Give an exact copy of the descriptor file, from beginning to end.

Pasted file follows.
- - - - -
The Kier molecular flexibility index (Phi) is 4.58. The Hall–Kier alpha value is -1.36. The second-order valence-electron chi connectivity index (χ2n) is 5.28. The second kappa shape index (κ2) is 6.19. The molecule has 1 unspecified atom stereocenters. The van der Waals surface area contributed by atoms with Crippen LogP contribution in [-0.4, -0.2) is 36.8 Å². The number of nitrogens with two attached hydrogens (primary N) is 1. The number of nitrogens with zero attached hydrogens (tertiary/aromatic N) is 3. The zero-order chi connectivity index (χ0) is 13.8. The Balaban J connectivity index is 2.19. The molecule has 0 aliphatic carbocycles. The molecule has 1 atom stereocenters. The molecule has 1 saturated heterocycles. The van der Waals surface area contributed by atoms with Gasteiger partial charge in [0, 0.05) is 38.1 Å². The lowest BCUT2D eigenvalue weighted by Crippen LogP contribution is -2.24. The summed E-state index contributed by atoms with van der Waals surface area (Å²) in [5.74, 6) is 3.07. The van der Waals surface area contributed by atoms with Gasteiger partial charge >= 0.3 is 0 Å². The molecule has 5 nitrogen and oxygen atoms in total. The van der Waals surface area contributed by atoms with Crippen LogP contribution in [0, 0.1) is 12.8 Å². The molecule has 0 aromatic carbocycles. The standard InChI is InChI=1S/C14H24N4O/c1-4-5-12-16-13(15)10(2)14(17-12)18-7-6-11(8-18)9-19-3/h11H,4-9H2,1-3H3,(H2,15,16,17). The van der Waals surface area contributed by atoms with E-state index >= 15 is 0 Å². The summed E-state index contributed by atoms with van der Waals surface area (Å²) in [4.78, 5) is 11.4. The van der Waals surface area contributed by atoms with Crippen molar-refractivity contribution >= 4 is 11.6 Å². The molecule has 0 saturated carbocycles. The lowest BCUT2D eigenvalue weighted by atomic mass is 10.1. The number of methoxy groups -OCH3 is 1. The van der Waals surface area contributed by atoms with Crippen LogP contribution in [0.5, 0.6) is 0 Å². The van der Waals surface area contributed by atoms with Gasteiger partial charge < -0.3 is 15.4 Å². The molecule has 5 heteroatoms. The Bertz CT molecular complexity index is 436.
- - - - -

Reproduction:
The Kier molecular flexibility index (Phi) is 4.58. The Hall–Kier alpha value is -1.36. The second-order valence-electron chi connectivity index (χ2n) is 5.28. The second kappa shape index (κ2) is 6.19. The molecule has 1 unspecified atom stereocenters. The van der Waals surface area contributed by atoms with Crippen LogP contribution in [-0.4, -0.2) is 36.8 Å². The number of nitrogens with two attached hydrogens (primary N) is 1. The number of nitrogens with zero attached hydrogens (tertiary/aromatic N) is 3. The zero-order chi connectivity index (χ0) is 13.8. The Balaban J connectivity index is 2.19. The molecule has 0 aliphatic carbocycles. The molecule has 1 atom stereocenters. The molecule has 1 saturated heterocycles. The van der Waals surface area contributed by atoms with Gasteiger partial charge in [0, 0.05) is 38.1 Å². The lowest BCUT2D eigenvalue weighted by Crippen LogP contribution is -2.24. The summed E-state index contributed by atoms with van der Waals surface area (Å²) in [5.74, 6) is 3.07. The van der Waals surface area contributed by atoms with Gasteiger partial charge >= 0.3 is 0 Å². The molecule has 5 nitrogen and oxygen atoms in total. The van der Waals surface area contributed by atoms with Crippen LogP contribution in [0, 0.1) is 12.8 Å². The molecule has 0 aromatic carbocycles. The standard InChI is InChI=1S/C14H24N4O/c1-4-5-12-16-13(15)10(2)14(17-12)18-7-6-11(8-18)9-19-3/h11H,4-9H2,1-3H3,(H2,15,16,17). The van der Waals surface area contributed by atoms with E-state index >= 15 is 0 Å². The summed E-state index contributed by atoms with van der Waals surface area (Å²) in [4.78, 5) is 11.4. The van der Waals surface area contributed by atoms with Crippen molar-refractivity contribution >= 4 is 11.6 Å². The molecule has 0 saturated carbocycles. The lowest BCUT2D eigenvalue weighted by atomic mass is 10.1. The number of methoxy groups -OCH3 is 1. The van der Waals surface area contributed by atoms with Crippen LogP contribution in [0.5, 0.6) is 0 Å². The van der Waals surface area contributed by atoms with Gasteiger partial charge < -0.3 is 15.4 Å². The molecule has 5 heteroatoms. The Bertz CT molecular complexity index is 436.